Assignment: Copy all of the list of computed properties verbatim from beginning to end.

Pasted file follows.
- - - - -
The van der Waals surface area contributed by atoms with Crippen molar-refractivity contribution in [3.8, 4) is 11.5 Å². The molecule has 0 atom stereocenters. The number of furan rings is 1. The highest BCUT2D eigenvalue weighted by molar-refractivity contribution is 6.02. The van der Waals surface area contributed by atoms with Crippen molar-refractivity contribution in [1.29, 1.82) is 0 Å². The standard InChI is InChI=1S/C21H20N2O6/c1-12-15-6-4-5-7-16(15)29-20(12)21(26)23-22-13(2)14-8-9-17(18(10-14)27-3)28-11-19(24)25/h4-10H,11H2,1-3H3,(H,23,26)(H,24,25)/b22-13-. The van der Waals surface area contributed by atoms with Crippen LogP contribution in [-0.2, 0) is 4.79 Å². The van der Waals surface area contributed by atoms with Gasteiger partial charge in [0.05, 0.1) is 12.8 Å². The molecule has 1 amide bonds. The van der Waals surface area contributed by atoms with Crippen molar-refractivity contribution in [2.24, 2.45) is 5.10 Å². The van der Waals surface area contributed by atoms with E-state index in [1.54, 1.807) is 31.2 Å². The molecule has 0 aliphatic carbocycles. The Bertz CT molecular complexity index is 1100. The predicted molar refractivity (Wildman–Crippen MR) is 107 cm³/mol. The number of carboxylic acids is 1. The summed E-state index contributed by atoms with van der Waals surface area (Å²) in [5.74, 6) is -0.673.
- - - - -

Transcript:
The van der Waals surface area contributed by atoms with Crippen molar-refractivity contribution in [3.8, 4) is 11.5 Å². The molecule has 0 atom stereocenters. The number of furan rings is 1. The highest BCUT2D eigenvalue weighted by molar-refractivity contribution is 6.02. The van der Waals surface area contributed by atoms with Crippen molar-refractivity contribution in [1.29, 1.82) is 0 Å². The standard InChI is InChI=1S/C21H20N2O6/c1-12-15-6-4-5-7-16(15)29-20(12)21(26)23-22-13(2)14-8-9-17(18(10-14)27-3)28-11-19(24)25/h4-10H,11H2,1-3H3,(H,23,26)(H,24,25)/b22-13-. The van der Waals surface area contributed by atoms with Crippen LogP contribution in [-0.2, 0) is 4.79 Å². The van der Waals surface area contributed by atoms with Gasteiger partial charge in [0.05, 0.1) is 12.8 Å². The molecule has 1 amide bonds. The van der Waals surface area contributed by atoms with Crippen molar-refractivity contribution in [2.24, 2.45) is 5.10 Å². The van der Waals surface area contributed by atoms with E-state index in [1.54, 1.807) is 31.2 Å². The molecule has 0 aliphatic carbocycles. The Bertz CT molecular complexity index is 1100. The predicted molar refractivity (Wildman–Crippen MR) is 107 cm³/mol. The number of carboxylic acids is 1. The summed E-state index contributed by atoms with van der Waals surface area (Å²) in [5.74, 6) is -0.673.